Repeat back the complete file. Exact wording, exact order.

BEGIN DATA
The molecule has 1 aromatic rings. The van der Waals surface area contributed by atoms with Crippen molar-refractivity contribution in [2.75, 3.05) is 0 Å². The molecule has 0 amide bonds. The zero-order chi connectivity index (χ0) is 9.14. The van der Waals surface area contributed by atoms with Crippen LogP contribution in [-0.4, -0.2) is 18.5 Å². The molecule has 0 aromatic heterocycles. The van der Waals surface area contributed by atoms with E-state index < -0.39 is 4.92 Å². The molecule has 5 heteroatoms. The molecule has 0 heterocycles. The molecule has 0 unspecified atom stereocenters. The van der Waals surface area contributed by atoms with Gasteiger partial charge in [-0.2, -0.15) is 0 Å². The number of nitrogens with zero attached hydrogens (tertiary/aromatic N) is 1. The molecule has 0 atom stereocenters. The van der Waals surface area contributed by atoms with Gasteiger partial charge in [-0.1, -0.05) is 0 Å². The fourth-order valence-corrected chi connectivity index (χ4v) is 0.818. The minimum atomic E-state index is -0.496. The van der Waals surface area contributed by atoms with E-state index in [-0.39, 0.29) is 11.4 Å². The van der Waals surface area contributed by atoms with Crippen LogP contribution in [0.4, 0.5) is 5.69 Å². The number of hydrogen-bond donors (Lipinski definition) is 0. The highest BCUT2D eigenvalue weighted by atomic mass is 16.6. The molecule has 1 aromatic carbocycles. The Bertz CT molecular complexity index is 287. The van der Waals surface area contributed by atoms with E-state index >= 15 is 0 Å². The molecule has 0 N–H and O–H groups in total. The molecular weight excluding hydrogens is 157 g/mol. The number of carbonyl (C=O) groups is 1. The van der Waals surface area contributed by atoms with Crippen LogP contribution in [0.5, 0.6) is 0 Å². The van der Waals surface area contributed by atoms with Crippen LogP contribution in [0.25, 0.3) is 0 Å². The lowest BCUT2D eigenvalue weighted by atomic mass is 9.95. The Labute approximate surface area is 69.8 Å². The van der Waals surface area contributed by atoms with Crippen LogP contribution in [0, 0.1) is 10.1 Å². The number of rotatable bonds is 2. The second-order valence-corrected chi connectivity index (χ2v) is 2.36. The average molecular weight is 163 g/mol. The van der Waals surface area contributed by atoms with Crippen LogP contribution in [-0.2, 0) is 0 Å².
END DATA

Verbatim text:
The molecule has 1 aromatic rings. The van der Waals surface area contributed by atoms with Crippen molar-refractivity contribution in [2.75, 3.05) is 0 Å². The molecule has 0 amide bonds. The zero-order chi connectivity index (χ0) is 9.14. The van der Waals surface area contributed by atoms with Crippen LogP contribution in [-0.4, -0.2) is 18.5 Å². The molecule has 0 aromatic heterocycles. The van der Waals surface area contributed by atoms with E-state index < -0.39 is 4.92 Å². The molecule has 5 heteroatoms. The molecule has 0 heterocycles. The molecule has 0 unspecified atom stereocenters. The van der Waals surface area contributed by atoms with Gasteiger partial charge in [-0.2, -0.15) is 0 Å². The number of nitrogens with zero attached hydrogens (tertiary/aromatic N) is 1. The molecule has 0 atom stereocenters. The van der Waals surface area contributed by atoms with Gasteiger partial charge in [-0.1, -0.05) is 0 Å². The fourth-order valence-corrected chi connectivity index (χ4v) is 0.818. The minimum atomic E-state index is -0.496. The van der Waals surface area contributed by atoms with E-state index in [-0.39, 0.29) is 11.4 Å². The van der Waals surface area contributed by atoms with Crippen LogP contribution in [0.4, 0.5) is 5.69 Å². The number of hydrogen-bond donors (Lipinski definition) is 0. The highest BCUT2D eigenvalue weighted by atomic mass is 16.6. The molecule has 1 aromatic carbocycles. The Bertz CT molecular complexity index is 287. The van der Waals surface area contributed by atoms with E-state index >= 15 is 0 Å². The molecule has 0 N–H and O–H groups in total. The molecular weight excluding hydrogens is 157 g/mol. The number of carbonyl (C=O) groups is 1. The van der Waals surface area contributed by atoms with Crippen LogP contribution in [0.5, 0.6) is 0 Å². The van der Waals surface area contributed by atoms with Crippen LogP contribution in [0.25, 0.3) is 0 Å². The lowest BCUT2D eigenvalue weighted by atomic mass is 9.95. The Labute approximate surface area is 69.8 Å². The van der Waals surface area contributed by atoms with Crippen LogP contribution in [0, 0.1) is 10.1 Å². The number of rotatable bonds is 2. The second-order valence-corrected chi connectivity index (χ2v) is 2.36. The average molecular weight is 163 g/mol. The van der Waals surface area contributed by atoms with Crippen LogP contribution in [-0.2, 0) is 0 Å².